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Archive for the ‘What’s the Diagnosis?’ Category

What’s the Diagnosis #18

Tuesday, February 11th, 2014

An elderly patient with hypertension, hypothyroidism, and dementia is sent from the nursing home by ambulance for evaluation of a rash to her scalp. The patient’s nurse had noted the rash that afternoon while putting the beret in the patient’s hair and is sure that the rash wasn’t there two days ago when she last cared for the patient.

Scalp Rash BeforeThe patient was reportedly sleeping more than usual the day prior to her transport. The nursing director at the nursing home was concerned that the patient had developed shingles to her scalp.

A picture of the patient’s rash is to the right (unfortunately, not the best clarity).  What’s the diagnosis and what is the treatment for this condition?

Scroll down for the answer.

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Answer: Acute Lipstick Misapplication

Scalp Rash AfterThe “rash” happened to be the same color as the patient’s lipstick. There were initially two spots. Both were removed with an alcohol wipe.
Treatment: Discharge with close follow up.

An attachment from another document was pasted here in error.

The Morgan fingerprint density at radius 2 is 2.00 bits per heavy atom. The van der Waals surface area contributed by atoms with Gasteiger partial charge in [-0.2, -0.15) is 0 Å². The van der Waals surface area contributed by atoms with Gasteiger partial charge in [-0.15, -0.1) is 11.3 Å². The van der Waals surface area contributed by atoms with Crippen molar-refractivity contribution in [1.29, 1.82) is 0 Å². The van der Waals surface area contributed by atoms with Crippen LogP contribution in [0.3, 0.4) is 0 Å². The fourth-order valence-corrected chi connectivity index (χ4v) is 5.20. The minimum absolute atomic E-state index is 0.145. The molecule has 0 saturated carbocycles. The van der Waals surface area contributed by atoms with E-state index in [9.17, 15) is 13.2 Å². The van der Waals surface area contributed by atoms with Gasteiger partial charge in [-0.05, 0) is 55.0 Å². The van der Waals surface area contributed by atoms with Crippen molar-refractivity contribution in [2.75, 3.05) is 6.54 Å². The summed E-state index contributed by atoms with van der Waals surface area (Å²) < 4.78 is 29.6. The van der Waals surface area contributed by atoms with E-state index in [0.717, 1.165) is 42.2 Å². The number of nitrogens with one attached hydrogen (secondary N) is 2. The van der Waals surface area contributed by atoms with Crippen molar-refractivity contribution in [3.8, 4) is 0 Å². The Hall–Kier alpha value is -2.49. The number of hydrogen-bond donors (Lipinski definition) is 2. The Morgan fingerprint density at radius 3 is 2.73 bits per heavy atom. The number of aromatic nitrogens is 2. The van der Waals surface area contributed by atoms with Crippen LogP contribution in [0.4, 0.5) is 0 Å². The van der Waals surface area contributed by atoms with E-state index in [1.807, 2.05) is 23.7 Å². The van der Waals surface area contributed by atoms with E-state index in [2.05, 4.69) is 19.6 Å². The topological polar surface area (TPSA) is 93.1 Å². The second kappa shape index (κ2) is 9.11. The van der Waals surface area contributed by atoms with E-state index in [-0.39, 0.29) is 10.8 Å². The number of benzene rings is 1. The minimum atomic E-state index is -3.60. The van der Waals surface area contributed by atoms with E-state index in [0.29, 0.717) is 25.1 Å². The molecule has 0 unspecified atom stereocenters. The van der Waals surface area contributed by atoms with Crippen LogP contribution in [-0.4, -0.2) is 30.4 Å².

Wait … not so fast.
Upon learning of the patient’s imminent return, the nursing director from the nursing home called back the emergency department and stated that no one had addressed why the patient had slept more than usual. After all, the patient reportedly slept past breakfast the day prior to her transport.
There was a bit of a discussion between the nursing director and the emergency department nurse which then escalated to a discussion between the nursing director from the nursing home and the nursing director from the hospital. Eventually, the patient had several lab tests performed in the emergency department to rule out anemia, electrolyte abnormalities, and hypothyroidism as a cause of the patient’s acute transient hypersomnolence.